“Once I got stopped by AQAP guys at one of their checkpoints, and they saw I had a bottle of Johnnie Walker,” he recalls as he guzzles his second Heineken in ten minutes and lights a cigarette. “They asked me, ‘Why do you have that?’ I told them, ‘to drink it.’” He laughs heartily. “I told them to bother another guy and drove off.” The message of the story is clear: the Al Qaeda guys don’t want trouble with tribal leaders. “I am not afraid of Al Qaeda; I go to their sites and meet them. We are all known tribesmen, and they have to meet us to solve their disputes.” Plus, he adds: “I have 30,000 fighters in my own tribe. Al Qaeda can’t attack me.”
Zabara has served as a mediator with AQAP for the Yemeni government and was instrumental in securing the release in November of three French aid workers held hostage by the militant group for six months. He said he intervened after an AQAP agent called him. “A person phoned me and told me that they would kill the French in revenge for the death of al-Awlaki,” Zabara recalls. “I traveled to where they were and told them, ‘If you kill the French, we will fight you using our daggers.’” Eventually, Zabara—along with an undisclosed sum of money—was able to persuade AQAP to release the hostages. He whips out his cellphone and shows me several pictures he took of the hostages as they were being freed.
Zabara was also asked by the Yemeni minister of defense to mediate with the militants in Zinjibar on several occasions, including to retrieve bodies of soldiers killed in areas held by Ansar al Sharia. “I have nothing against Al Qaeda or the government,” he says. “I started the mediation in order to stop bloodshed and to achieve peace.” In Zinjibar, his efforts were unsuccessful. He tells me that while mediating, he has met AQAP operatives from the United States, France, Pakistan and Afghanistan.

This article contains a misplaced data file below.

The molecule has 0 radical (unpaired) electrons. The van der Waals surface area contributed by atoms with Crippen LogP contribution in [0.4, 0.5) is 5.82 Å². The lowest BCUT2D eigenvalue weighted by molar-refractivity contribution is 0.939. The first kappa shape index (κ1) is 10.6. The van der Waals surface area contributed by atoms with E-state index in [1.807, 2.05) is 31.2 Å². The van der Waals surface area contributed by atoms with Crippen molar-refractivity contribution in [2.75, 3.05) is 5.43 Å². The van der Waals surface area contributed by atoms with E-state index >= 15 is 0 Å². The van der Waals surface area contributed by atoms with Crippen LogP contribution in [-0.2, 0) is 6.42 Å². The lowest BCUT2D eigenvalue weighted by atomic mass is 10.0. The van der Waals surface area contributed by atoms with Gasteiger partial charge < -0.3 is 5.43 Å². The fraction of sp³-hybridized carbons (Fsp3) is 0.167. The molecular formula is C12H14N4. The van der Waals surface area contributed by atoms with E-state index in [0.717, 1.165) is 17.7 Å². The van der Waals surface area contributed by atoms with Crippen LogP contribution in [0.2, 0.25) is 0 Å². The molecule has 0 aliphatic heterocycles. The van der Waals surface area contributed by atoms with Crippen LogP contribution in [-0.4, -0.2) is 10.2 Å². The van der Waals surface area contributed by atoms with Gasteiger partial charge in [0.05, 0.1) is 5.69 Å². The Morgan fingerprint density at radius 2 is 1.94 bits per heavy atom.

I ask him if he ever meets with top AQAP leaders. “Fahd al Quso is from my tribe,” he replies with a smile, referring to one of the most wanted suspects from the Cole bombing. He also says he met Umar Farouk Abdulmutallab, the alleged “underwear bomber” charged with attempting to blow up a passenger flight over Detroit in December 2009. “I saw [Said] al-Shihri and [Nasir] al-Wuhayshi five days ago in Shebwa,” he casually adds, referring to the two senior AQAP leaders, both of them US-designated terrorists. “We were walking, and they said, ‘Peace be upon you.’ I replied, ‘Peace be upon you too.’ We have nothing against them. In the past, it was unthinkable to run into them. They were hiding in the mountains and caves, but now they are walking in the streets and going to restaurants.” Why is that? I ask. “The regime, the ministers and officials are squandering the money allocated to fight Al Qaeda, while Al Qaeda expands,” he says. The United States “funds the Political Security and the National Security [forces], which spend money traveling here and there, in Sanaa or in the US, with their family. All the tribes get is airstrikes against us.” He adds that counterterrorism “has become like an investment” for the US-backed units. “If they fight seriously, the funds will stop. They prolonged the conflict with Al Qaeda to receive more funds” from the United States.
That, in a nutshell, is how many Yemenis see the US role in their country. The United States “should have never made counterterrorism a source of profit for the regime, because that increased terrorism,” asserts Iryani. “Their agenda was to keep terrorism alive, because it was their cash cow.” The US bombings, he said, were “a bad mistake. Military action often backfires by killing civilians, by the violation of sovereignty. That offends a lot of Yemenis.” For the United States, the most serious question that lingers over Yemen after Ali Abdullah Saleh is: Did US counterterrorism policy strengthen the very threat it sought to eliminate? “It was a major fiasco,” Iryani says of the past decade of US counterterrorism policy in Yemen. “I think if we had been left alone, we would have less terrorists in Yemen than we do now.”
Copyright © 2012 The Nation